Singletary will be the Bills’ starting running back to open the 2020-21 season. Book it. The talented third-round pick has turned heads in training camp with his big-play ability and he could even be a huge part of the Bills’ offense in 2020. This backfield currently features LeSean McCoy and Frank Gore, two backs who have racked up a ton of touches in their respective careers and will both be free agents next year. The third-rounder out of Florida Atlantic is dripping with upside and should be rostered in 12-team redraft formats now and stashed in dynasty leagues.

Derrius Guice (WAS)
Guice has dealt with serious injuries over his first two offseasons, but he should be a huge part of the Redskins’ offensive gameplan when fully healthy. If he’s not healthy enough to take on a workhorse role this season, he’ll take that role on in 2020. The extremely talented LSU product will undoubtedly be worth a lot in a year’s time, especially if he impresses this season. Get him and stash him before his price skyrockets.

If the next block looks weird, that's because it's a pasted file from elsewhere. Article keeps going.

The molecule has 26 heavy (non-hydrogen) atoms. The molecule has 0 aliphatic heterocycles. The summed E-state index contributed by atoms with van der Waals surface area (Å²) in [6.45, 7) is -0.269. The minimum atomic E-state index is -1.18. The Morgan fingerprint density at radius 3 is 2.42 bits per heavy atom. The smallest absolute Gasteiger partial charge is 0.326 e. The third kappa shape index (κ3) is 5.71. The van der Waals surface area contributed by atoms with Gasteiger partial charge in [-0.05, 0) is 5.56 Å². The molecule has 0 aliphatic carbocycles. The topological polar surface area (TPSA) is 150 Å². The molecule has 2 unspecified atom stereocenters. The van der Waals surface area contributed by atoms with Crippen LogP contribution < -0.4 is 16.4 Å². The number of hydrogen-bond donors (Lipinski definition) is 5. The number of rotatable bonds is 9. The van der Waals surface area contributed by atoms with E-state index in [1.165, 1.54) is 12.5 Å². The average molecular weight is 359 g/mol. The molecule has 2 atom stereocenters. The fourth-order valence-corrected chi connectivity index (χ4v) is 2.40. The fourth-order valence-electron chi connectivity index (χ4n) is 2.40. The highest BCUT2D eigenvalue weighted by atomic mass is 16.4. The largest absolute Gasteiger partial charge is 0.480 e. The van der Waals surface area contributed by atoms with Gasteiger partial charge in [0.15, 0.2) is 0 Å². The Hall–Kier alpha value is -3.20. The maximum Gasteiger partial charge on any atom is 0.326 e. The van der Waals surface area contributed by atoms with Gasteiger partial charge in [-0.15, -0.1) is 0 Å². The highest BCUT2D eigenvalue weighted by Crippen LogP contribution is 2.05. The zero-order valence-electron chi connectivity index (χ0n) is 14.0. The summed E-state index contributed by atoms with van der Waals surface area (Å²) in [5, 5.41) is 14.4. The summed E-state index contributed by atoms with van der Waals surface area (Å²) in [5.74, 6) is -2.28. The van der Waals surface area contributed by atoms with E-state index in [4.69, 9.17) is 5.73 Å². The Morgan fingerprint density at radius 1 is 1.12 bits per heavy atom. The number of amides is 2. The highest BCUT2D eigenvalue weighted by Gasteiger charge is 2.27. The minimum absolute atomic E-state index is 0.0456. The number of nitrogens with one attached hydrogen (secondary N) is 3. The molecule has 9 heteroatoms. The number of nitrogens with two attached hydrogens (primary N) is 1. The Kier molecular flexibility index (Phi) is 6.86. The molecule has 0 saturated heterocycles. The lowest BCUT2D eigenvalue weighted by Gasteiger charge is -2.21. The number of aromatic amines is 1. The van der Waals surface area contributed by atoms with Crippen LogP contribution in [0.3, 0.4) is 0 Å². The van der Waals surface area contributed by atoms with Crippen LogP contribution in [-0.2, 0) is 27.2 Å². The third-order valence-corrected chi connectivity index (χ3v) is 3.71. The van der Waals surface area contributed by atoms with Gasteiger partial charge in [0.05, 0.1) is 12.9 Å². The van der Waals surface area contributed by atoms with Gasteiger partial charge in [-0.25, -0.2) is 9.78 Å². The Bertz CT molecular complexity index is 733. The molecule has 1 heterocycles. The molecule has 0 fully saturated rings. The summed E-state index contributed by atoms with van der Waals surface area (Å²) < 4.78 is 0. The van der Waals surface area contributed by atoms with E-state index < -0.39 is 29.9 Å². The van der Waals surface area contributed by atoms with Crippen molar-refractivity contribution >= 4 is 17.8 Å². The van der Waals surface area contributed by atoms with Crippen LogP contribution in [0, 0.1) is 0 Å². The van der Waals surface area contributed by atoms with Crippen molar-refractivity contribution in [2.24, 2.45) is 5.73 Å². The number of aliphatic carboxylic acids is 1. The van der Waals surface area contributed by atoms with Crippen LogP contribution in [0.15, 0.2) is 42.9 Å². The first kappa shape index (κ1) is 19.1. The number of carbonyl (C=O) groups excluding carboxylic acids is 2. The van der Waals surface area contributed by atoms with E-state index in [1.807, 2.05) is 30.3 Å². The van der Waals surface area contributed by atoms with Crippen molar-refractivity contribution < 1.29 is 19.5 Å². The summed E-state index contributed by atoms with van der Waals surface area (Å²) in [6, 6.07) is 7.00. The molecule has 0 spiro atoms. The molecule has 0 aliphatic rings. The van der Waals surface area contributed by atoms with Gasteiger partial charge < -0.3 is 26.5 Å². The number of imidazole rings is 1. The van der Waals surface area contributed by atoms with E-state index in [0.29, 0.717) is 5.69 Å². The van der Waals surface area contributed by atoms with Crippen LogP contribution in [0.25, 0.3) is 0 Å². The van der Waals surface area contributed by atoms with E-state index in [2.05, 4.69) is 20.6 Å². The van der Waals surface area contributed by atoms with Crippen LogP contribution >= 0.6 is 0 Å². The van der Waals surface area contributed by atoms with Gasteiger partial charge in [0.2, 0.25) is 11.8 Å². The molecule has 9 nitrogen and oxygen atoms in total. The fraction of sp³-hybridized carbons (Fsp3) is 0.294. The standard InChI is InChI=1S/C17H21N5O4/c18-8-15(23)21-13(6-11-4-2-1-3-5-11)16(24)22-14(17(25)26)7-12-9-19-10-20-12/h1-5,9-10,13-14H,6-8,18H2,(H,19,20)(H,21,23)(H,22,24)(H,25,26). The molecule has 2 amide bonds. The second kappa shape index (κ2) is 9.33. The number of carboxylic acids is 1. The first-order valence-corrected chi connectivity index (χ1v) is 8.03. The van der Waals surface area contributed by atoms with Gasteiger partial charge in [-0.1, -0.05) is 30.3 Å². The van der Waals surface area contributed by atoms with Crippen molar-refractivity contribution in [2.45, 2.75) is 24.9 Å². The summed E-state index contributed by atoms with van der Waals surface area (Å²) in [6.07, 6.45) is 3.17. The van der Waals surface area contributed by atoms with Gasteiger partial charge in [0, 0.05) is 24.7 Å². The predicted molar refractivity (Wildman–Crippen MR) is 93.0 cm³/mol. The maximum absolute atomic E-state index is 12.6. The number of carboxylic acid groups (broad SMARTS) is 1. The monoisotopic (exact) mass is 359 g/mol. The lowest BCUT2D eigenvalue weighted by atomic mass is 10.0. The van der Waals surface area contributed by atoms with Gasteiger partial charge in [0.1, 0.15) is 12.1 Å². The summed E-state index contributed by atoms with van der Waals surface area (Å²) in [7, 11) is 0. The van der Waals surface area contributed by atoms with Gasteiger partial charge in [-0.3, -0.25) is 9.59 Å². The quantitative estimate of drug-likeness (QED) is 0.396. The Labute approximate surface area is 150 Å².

Matt Breida (SF)
Breida will be the 49ers’ top backup this season with Jerick McKinnon possibly opening the season on IR. Breida had a great 2018-19 season, going for 1,075 scrimmage yards and five total touchdowns, averaging a healthy 5.3 yards per carry. He’s in the final year of his deal, and with Tevin Coleman (and possibly McKinnon) ahead of him on the depth chart, Breida should draw interest from tunning back-needy teams in 2020 if he tests free agency. He’s a great player to hold onto, especially if he can land a starting job next season.

Wide Receiver

Preston Williams (MIA)